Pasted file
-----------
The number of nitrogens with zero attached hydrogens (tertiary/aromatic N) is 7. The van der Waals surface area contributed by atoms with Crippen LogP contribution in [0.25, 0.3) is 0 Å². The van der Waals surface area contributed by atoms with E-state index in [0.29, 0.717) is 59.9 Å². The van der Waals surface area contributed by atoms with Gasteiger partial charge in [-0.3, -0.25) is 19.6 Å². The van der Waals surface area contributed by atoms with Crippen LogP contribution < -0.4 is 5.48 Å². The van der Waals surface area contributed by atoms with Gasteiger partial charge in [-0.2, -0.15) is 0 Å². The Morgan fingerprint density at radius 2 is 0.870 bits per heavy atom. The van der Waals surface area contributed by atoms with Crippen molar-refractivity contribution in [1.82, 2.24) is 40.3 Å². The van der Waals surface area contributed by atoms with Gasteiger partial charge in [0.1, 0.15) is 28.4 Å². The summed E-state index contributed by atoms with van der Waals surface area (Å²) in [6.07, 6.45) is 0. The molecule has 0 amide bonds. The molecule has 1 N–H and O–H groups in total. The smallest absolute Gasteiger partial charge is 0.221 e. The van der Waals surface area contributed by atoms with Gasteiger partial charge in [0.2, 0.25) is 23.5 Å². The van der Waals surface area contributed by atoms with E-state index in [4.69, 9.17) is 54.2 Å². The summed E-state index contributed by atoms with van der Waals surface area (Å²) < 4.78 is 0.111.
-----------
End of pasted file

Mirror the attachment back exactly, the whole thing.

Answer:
The number of nitrogens with zero attached hydrogens (tertiary/aromatic N) is 7. The van der Waals surface area contributed by atoms with Crippen LogP contribution in [0.25, 0.3) is 0 Å². The van der Waals surface area contributed by atoms with E-state index in [0.29, 0.717) is 59.9 Å². The van der Waals surface area contributed by atoms with Gasteiger partial charge in [-0.3, -0.25) is 19.6 Å². The van der Waals surface area contributed by atoms with Crippen LogP contribution < -0.4 is 5.48 Å². The van der Waals surface area contributed by atoms with Gasteiger partial charge in [-0.2, -0.15) is 0 Å². The Morgan fingerprint density at radius 2 is 0.870 bits per heavy atom. The van der Waals surface area contributed by atoms with Crippen molar-refractivity contribution in [1.82, 2.24) is 40.3 Å². The van der Waals surface area contributed by atoms with Gasteiger partial charge in [0.1, 0.15) is 28.4 Å². The summed E-state index contributed by atoms with van der Waals surface area (Å²) in [6.07, 6.45) is 0. The molecule has 0 amide bonds. The molecule has 1 N–H and O–H groups in total. The smallest absolute Gasteiger partial charge is 0.221 e. The van der Waals surface area contributed by atoms with Gasteiger partial charge in [0.2, 0.25) is 23.5 Å². The van der Waals surface area contributed by atoms with E-state index in [4.69, 9.17) is 54.2 Å². The summed E-state index contributed by atoms with van der Waals surface area (Å²) < 4.78 is 0.111.